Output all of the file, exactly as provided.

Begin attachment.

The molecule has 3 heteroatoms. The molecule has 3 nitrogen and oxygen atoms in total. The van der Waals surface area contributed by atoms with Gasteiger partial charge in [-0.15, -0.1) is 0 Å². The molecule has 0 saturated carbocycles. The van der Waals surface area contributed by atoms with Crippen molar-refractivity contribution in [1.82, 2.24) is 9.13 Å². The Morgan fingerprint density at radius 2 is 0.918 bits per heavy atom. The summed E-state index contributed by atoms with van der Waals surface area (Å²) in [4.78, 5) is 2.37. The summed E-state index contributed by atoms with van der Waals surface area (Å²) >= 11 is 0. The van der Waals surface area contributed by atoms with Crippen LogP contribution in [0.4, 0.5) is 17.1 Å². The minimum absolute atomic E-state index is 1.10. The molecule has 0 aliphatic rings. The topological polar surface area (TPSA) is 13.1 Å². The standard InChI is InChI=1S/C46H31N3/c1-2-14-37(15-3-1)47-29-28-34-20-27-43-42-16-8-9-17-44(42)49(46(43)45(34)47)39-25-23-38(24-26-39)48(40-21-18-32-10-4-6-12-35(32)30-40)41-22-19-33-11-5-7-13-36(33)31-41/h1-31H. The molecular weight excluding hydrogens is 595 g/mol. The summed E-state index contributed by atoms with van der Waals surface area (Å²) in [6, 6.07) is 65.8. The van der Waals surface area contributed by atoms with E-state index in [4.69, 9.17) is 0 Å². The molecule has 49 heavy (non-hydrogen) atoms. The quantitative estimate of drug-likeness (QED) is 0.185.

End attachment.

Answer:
The molecule has 3 heteroatoms. The molecule has 3 nitrogen and oxygen atoms in total. The van der Waals surface area contributed by atoms with Gasteiger partial charge in [-0.15, -0.1) is 0 Å². The molecule has 0 saturated carbocycles. The van der Waals surface area contributed by atoms with Crippen molar-refractivity contribution in [1.82, 2.24) is 9.13 Å². The Morgan fingerprint density at radius 2 is 0.918 bits per heavy atom. The summed E-state index contributed by atoms with van der Waals surface area (Å²) in [4.78, 5) is 2.37. The summed E-state index contributed by atoms with van der Waals surface area (Å²) >= 11 is 0. The van der Waals surface area contributed by atoms with Crippen LogP contribution in [0.4, 0.5) is 17.1 Å². The minimum absolute atomic E-state index is 1.10. The molecule has 0 aliphatic rings. The topological polar surface area (TPSA) is 13.1 Å². The standard InChI is InChI=1S/C46H31N3/c1-2-14-37(15-3-1)47-29-28-34-20-27-43-42-16-8-9-17-44(42)49(46(43)45(34)47)39-25-23-38(24-26-39)48(40-21-18-32-10-4-6-12-35(32)30-40)41-22-19-33-11-5-7-13-36(33)31-41/h1-31H. The molecular weight excluding hydrogens is 595 g/mol. The summed E-state index contributed by atoms with van der Waals surface area (Å²) in [6, 6.07) is 65.8. The van der Waals surface area contributed by atoms with E-state index in [4.69, 9.17) is 0 Å². The molecule has 49 heavy (non-hydrogen) atoms. The quantitative estimate of drug-likeness (QED) is 0.185.